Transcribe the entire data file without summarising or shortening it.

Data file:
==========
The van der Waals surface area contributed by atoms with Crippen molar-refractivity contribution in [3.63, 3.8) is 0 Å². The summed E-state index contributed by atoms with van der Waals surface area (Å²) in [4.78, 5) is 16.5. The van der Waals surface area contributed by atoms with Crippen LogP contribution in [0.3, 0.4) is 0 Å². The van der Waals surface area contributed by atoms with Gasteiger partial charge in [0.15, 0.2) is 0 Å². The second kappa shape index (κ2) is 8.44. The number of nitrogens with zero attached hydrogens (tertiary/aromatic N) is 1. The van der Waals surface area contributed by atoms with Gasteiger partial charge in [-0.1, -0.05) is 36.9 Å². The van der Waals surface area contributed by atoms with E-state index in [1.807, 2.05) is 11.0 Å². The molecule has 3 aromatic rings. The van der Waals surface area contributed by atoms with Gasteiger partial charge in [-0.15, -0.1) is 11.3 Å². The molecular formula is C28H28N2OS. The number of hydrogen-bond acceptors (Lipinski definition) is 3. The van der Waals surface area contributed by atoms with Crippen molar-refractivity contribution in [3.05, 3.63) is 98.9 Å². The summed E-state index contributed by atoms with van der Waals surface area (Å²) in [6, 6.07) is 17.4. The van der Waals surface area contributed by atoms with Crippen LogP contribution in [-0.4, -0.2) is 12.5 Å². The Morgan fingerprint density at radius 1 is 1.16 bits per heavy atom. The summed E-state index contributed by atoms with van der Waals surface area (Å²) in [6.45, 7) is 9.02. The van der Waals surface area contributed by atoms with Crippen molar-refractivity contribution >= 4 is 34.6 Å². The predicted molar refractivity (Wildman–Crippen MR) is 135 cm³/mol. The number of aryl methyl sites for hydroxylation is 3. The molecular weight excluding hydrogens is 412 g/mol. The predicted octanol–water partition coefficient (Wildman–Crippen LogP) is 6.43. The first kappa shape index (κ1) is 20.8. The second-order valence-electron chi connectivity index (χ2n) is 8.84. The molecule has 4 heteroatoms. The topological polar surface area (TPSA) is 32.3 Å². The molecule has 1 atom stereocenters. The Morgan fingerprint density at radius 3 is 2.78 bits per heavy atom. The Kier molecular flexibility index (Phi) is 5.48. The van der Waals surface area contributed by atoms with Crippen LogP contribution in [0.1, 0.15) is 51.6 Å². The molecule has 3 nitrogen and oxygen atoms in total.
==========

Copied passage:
The van der Waals surface area contributed by atoms with Crippen molar-refractivity contribution in [3.63, 3.8) is 0 Å². The summed E-state index contributed by atoms with van der Waals surface area (Å²) in [4.78, 5) is 16.5. The van der Waals surface area contributed by atoms with Crippen LogP contribution in [0.3, 0.4) is 0 Å². The van der Waals surface area contributed by atoms with Gasteiger partial charge in [0.15, 0.2) is 0 Å². The second kappa shape index (κ2) is 8.44. The number of nitrogens with zero attached hydrogens (tertiary/aromatic N) is 1. The van der Waals surface area contributed by atoms with Gasteiger partial charge in [-0.1, -0.05) is 36.9 Å². The van der Waals surface area contributed by atoms with E-state index in [1.807, 2.05) is 11.0 Å². The molecule has 3 aromatic rings. The van der Waals surface area contributed by atoms with Gasteiger partial charge in [-0.15, -0.1) is 11.3 Å². The molecular formula is C28H28N2OS. The number of hydrogen-bond acceptors (Lipinski definition) is 3. The van der Waals surface area contributed by atoms with Crippen molar-refractivity contribution in [3.05, 3.63) is 98.9 Å². The summed E-state index contributed by atoms with van der Waals surface area (Å²) in [6, 6.07) is 17.4. The van der Waals surface area contributed by atoms with Crippen LogP contribution in [-0.4, -0.2) is 12.5 Å². The Morgan fingerprint density at radius 1 is 1.16 bits per heavy atom. The summed E-state index contributed by atoms with van der Waals surface area (Å²) in [6.45, 7) is 9.02. The van der Waals surface area contributed by atoms with Crippen molar-refractivity contribution >= 4 is 34.6 Å². The predicted molar refractivity (Wildman–Crippen MR) is 135 cm³/mol. The number of aryl methyl sites for hydroxylation is 3. The molecular weight excluding hydrogens is 412 g/mol. The predicted octanol–water partition coefficient (Wildman–Crippen LogP) is 6.43. The first kappa shape index (κ1) is 20.8. The second-order valence-electron chi connectivity index (χ2n) is 8.84. The molecule has 4 heteroatoms. The topological polar surface area (TPSA) is 32.3 Å². The molecule has 1 atom stereocenters. The Morgan fingerprint density at radius 3 is 2.78 bits per heavy atom. The Kier molecular flexibility index (Phi) is 5.48. The van der Waals surface area contributed by atoms with Crippen LogP contribution in [0.1, 0.15) is 51.6 Å². The molecule has 3 nitrogen and oxygen atoms in total.